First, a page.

Who doesn't love shopping at Costco? Well, probably nobody, but that's because Costco has purposely designed its stores to make you want to keep shopping there. According to a Wall Street Journal YouTube video, there is a psychology behind why you spend so much time in Costco.
First of all, Costco's 803+ locations are designed to make you feel like you're on a treasure hunt. There are no in-store maps or aisle signs. Instead, aisles are numbered and filled with assorted products. Plus, Costco is constantly moving products around and adding in new merchandise, so you really have to hunt for the items you want (and buy other products that catch your eye in the process).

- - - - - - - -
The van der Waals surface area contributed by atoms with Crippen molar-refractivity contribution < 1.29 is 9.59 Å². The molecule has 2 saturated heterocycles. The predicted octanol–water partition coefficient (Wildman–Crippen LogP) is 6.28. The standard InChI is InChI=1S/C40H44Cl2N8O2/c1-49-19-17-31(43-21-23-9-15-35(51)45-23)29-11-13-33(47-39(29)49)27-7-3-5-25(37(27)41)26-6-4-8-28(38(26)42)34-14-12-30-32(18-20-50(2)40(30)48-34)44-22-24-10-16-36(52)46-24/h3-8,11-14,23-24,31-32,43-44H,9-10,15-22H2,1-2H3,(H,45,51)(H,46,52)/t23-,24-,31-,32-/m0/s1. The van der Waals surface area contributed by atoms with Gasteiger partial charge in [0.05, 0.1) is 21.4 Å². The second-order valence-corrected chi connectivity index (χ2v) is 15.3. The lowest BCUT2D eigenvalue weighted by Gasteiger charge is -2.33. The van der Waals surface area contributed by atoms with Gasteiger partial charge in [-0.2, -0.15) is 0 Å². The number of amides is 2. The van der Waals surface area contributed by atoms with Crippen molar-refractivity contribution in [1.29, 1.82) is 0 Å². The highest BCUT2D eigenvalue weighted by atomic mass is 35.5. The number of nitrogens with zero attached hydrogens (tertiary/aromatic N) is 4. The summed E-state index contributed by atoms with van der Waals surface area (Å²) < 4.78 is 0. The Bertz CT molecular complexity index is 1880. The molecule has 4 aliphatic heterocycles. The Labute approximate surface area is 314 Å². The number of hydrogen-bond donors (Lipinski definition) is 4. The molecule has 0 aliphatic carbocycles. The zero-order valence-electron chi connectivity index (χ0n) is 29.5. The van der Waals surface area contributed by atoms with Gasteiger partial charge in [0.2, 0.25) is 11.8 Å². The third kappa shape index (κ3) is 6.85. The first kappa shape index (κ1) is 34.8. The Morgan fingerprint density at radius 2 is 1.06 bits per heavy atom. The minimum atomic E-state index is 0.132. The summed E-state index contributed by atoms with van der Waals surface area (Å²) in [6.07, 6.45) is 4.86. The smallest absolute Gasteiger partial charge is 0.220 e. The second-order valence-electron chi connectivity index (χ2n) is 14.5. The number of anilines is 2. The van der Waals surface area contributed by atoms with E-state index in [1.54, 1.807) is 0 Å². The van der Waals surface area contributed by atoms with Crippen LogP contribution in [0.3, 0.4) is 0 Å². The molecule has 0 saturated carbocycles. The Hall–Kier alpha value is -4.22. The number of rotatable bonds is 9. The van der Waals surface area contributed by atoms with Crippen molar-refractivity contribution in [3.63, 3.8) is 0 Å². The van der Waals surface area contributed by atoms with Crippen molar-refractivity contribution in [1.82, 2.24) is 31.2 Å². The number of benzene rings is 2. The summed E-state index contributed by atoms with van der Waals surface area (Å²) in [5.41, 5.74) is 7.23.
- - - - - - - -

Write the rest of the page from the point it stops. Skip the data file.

Costco also employs treasure hunt psychology when selecting and promoting their items. Specifically, they pick interesting items and put them on sale to make shoppers feel like the items won't be there forever. So in order for consumers to get the lower-priced item, they have to act fast and buy it immediately.
The shopping chain is able to sell quality items at lower prices (like with their very own Kirkland brand) because of their membership model. They make most of their money on memberships, so they only have to mark up a product by 11% on average. Other stores instead mark up items by 25-50%. Another significant difference: Regular supermarkets have 40-50,000 items, whereas Costco has about 3,700.
Now, the next time you go to Costco and feel compelled to make several impulse purchases, you'll know why.